digital cameras for kids?
October 30, 2006 7:21 AM   Subscribe

FirstDigitalCameraFilter: in the light of recent posts on unrecommended made-for-kids-digicams, what basic&sturdy point&shoot camera should i be looking for, used, on ebay, for my little'uns?

the boys (4 and 6) love our panasonic fz-10, but i'd prefer they have their own to break...
so: point&shoot, reasonable lcd, ok quality pix, macro would be nice, for under $75, used on ebay (or elsewhere) - what brands/models would you recommend?
posted by progosk to Technology (4 answers total) 1 user marked this as a favorite
 
So...I'm a camera salesman.

Tell me what features interest you:
-durability
-zoom
-indoor photos
-outoor photos
-being tiny
-viewfinder

?

I tend towards Nikon and Canon myself, but Fuji and other brands make great cameras as well.
posted by ztdavis at 7:34 AM on October 30, 2006


I handed down my Olympus C-2020z to my son (then 6) a few years ago and he loves it.

It's 2.1 MP, 3x optical zoom, with both LCD preview and an optical viewfinder (I wanted him to not just rely upon an LCD to compose shots). The size is right for a child's hands, it's got a nice bump to hang onto and the lens protrudes out enough that he hasn't taken any pictures of his thumb. It weighs ~13 oz, which is heavy enough to lend what I call "the value heft" (i.e. anything that small is expensive, so treat it nicely) and thus he doesn't sling it around like he does with my much smaller and lighter Canon SD30. It has an over-the-neck strap vs a wrist strap, which I also think is more secure for kid's use.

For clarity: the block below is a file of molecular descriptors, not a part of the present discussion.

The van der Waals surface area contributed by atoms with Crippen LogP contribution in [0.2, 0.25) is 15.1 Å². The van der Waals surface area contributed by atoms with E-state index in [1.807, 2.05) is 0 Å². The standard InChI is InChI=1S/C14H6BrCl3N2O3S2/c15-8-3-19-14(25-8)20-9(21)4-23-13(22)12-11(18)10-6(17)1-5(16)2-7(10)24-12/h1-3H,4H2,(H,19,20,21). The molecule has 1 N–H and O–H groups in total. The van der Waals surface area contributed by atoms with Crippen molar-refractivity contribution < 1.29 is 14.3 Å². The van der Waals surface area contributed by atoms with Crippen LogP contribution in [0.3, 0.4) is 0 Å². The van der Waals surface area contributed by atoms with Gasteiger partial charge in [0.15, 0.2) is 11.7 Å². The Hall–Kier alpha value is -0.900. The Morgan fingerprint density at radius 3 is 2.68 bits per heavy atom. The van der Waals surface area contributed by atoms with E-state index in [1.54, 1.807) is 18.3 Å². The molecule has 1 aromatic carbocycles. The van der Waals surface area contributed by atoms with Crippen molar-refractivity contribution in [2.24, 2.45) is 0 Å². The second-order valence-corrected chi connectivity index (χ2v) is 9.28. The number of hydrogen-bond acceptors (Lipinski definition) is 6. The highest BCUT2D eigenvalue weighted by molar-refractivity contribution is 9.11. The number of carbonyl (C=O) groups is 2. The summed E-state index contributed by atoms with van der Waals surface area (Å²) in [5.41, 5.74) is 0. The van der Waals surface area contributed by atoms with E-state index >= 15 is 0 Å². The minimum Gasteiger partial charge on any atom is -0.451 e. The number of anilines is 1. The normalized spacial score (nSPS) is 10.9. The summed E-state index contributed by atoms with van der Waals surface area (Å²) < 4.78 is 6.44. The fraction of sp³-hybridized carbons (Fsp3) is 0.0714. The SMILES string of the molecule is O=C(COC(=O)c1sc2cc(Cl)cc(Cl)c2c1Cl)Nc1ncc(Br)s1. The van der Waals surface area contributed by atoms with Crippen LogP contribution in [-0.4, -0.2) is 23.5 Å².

It's got a very simple UI, a dial on top which you rotate between auto mode, manual mode, movie (it will record brief video snippets), and preview mode. Another button turns off the flash in any mode (most of my other digicams require many steps to turn off the darn flash), another button for macro and if you want more stuff, there's a menu-based UI. I just like how the most used functions are button accessible vs digging around in a menu.

Battery life is great, it uses (4) AAs. If you get Ni-HM AA rechargeables in there, you can take several hundred shots before you need to recharge.

I've been happy with the image quality both inside and out. It's heavy enough that it transmits almost no shake.

The cons:

It takes Smart Media cards, the old thin kind with the big exposed contact area. Since they are somewhat fragile, I do all the handling of those when uploading photos (the cam also came with cables to upload direct but I prefer to use card readers for speed).

The lens cap is not integrated and falls off easily. Tether it with a leash ASAP; even when I was using this camera, I frequently knocked off the lens cap while walking with the camera over my shoulder.

The other annoyance with the lens cap: it needs to be removed before the camera can be turned on as the lens automatically extends on power-up and if the cap is still on, will make an alarming grinding noise and fail to extend.
posted by jamaro at 9:18 AM on October 30, 2006


Try and get something with a movie mode and sound. My first-grader loves making little movies. He'll make a bunch of Playdough figures, then film them, giving them different voices. Or he'll look into the camera and talk about his kitten, or sing a song, or something goofy. The results are frequently hysterical and will be shown at his wedding years from now.

He has been handling my Canon S1 IS since he was five. It looks too big and complicated for a little guy, but he surprises me with hs ability to figure stuff out on his own.
posted by LarryC at 12:02 PM on October 30, 2006


Well, I was hoping to get more criteria to help you with, but I would go with a Canon A70. It was my first camera and I loved it. Two AA batteries, 3.1 MP, 3x zoom, options for auto, program, manual, apeture and shutter priority (which makes it a good camera to learn about photography on).
posted by ztdavis at 7:06 AM on October 31, 2006


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